KAYE: Rockco says the county board passed a resolution not to accept any BP waste in this community, but that didn't matter. That's because Waste Management, which owns the landfill doesn't have to listen to what the country board says. It answers to the state. So it signed a contract with BP and started dumping the oily waste right where Rockco and plenty of others feared they would. What concerns you most about this oil and tar balls and the whole mixture? CONNIE ROCKCO, BOARD OF SUP., HARRISON CO., MISS.: The long-term effects we will have to endure if it, in fact, if, in fact, we do find that it is dangerous.

KAYE: Like if it gets into your water?

ROCKCO: Absolutely. Into the water table.

KAYE: Keeping them honest we asked BP why it's disposing of spill waste in a county that says it's pleaded with them not to. BP wouldn't comment. So we asked Waste Management's Ken Haldin to take us inside the landfill so we could see for ourselves why BP, the EPA, and Waste Management all say it's safe. There are many worried that whatever is going into this landfill from the oil spill is going to end up in their water system and make the community sick.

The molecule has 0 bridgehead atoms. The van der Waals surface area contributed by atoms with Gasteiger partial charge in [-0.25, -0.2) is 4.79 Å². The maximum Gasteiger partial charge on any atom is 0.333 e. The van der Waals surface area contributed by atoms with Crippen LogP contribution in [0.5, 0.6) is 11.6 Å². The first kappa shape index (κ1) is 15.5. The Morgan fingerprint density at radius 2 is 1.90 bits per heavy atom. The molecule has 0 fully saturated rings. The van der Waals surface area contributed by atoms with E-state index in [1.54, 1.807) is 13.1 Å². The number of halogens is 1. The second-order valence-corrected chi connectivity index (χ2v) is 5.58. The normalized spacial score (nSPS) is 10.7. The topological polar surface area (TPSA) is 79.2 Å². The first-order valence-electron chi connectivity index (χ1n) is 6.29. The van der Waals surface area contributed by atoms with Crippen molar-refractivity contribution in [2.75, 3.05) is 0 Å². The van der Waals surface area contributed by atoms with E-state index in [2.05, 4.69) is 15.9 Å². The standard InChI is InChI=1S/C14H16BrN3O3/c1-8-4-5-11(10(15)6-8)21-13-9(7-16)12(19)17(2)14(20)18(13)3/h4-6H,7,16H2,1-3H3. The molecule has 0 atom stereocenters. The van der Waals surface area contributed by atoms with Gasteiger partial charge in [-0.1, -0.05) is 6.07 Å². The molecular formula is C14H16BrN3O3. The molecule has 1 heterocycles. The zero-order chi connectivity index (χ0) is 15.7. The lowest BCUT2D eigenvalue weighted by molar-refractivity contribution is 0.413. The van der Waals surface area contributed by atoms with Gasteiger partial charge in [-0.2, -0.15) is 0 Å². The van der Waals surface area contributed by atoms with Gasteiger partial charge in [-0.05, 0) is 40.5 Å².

KEN HALDIN, WASTE MANAGEMENT: It's an understandable concern because there's a lack of awareness about what an engineered landfill is.

KAYE: Haldin says this is a nonhazardous waste site. He says there won't be any liquid oil coming here, just solid oil waste. Before it's dumped it's stored in these huge containers and analyzed. In the last 24 hours, Haldin says they dropped more than 150 tons of BP waste into this landfill. 150 tons. If the county didn't want it why is it here?

HALDIN: That is certainly something they've appealed to the state about and we understand that and we'll do our utmost to be sure they are familiar with what is going on here.

KAYE: Haldin says this landfill has a liner that runs underneath the entire site. In fact, it's under my feet where I'm walking right now. He says that liner is supposed to contain everything that's dumped here at the landfill and protect it from any leaks. He also says the ground water and the air is monitored and if anything goes wrong, they would know it. The EPA told us BP along with the EPA are also sampling the landfills regularly to make sure they are safe. The agency also said it directed BP to keep its waste disposal operations, quote, fully transparent. BP must post information about the disposal of all collected waste on their website along with any community complaints. Connie Rockco is first in line.